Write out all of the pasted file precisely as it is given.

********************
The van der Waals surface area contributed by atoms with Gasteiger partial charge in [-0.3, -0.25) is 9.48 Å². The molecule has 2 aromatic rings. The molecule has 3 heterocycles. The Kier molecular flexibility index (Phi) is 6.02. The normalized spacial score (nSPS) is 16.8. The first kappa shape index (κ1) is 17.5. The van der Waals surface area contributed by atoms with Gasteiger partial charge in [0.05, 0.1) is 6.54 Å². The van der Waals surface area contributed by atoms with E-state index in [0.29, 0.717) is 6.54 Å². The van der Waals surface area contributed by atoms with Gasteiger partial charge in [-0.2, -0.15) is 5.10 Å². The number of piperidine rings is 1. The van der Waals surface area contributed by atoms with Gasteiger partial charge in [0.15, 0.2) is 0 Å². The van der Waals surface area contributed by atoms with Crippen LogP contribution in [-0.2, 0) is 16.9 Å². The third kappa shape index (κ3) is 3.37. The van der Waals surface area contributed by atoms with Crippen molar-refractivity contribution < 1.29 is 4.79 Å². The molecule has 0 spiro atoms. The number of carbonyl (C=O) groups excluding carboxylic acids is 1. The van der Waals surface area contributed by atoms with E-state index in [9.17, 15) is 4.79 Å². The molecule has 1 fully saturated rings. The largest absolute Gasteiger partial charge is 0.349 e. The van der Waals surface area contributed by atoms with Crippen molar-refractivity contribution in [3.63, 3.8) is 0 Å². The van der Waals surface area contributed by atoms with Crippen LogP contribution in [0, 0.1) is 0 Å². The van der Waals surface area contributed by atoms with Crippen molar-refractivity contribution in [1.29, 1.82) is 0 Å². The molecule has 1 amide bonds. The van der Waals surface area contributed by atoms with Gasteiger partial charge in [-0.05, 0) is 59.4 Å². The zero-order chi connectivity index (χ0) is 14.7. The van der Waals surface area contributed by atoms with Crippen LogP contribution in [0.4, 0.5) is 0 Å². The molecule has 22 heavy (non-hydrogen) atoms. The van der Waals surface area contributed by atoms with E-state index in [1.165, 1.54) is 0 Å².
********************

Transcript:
The van der Waals surface area contributed by atoms with Gasteiger partial charge in [-0.3, -0.25) is 9.48 Å². The molecule has 2 aromatic rings. The molecule has 3 heterocycles. The Kier molecular flexibility index (Phi) is 6.02. The normalized spacial score (nSPS) is 16.8. The first kappa shape index (κ1) is 17.5. The van der Waals surface area contributed by atoms with Gasteiger partial charge in [0.05, 0.1) is 6.54 Å². The van der Waals surface area contributed by atoms with E-state index in [0.29, 0.717) is 6.54 Å². The van der Waals surface area contributed by atoms with Gasteiger partial charge in [-0.2, -0.15) is 5.10 Å². The number of piperidine rings is 1. The van der Waals surface area contributed by atoms with Gasteiger partial charge in [0.15, 0.2) is 0 Å². The van der Waals surface area contributed by atoms with Crippen LogP contribution in [-0.2, 0) is 16.9 Å². The third kappa shape index (κ3) is 3.37. The van der Waals surface area contributed by atoms with Crippen molar-refractivity contribution < 1.29 is 4.79 Å². The molecule has 0 spiro atoms. The number of carbonyl (C=O) groups excluding carboxylic acids is 1. The van der Waals surface area contributed by atoms with E-state index in [9.17, 15) is 4.79 Å². The molecule has 1 fully saturated rings. The largest absolute Gasteiger partial charge is 0.349 e. The van der Waals surface area contributed by atoms with Crippen molar-refractivity contribution in [3.63, 3.8) is 0 Å². The van der Waals surface area contributed by atoms with Crippen LogP contribution in [0, 0.1) is 0 Å². The van der Waals surface area contributed by atoms with Crippen molar-refractivity contribution in [1.29, 1.82) is 0 Å². The molecule has 1 amide bonds. The van der Waals surface area contributed by atoms with Gasteiger partial charge in [-0.05, 0) is 59.4 Å². The zero-order chi connectivity index (χ0) is 14.7. The van der Waals surface area contributed by atoms with Crippen LogP contribution in [0.4, 0.5) is 0 Å². The molecule has 22 heavy (non-hydrogen) atoms. The van der Waals surface area contributed by atoms with E-state index in [1.165, 1.54) is 0 Å².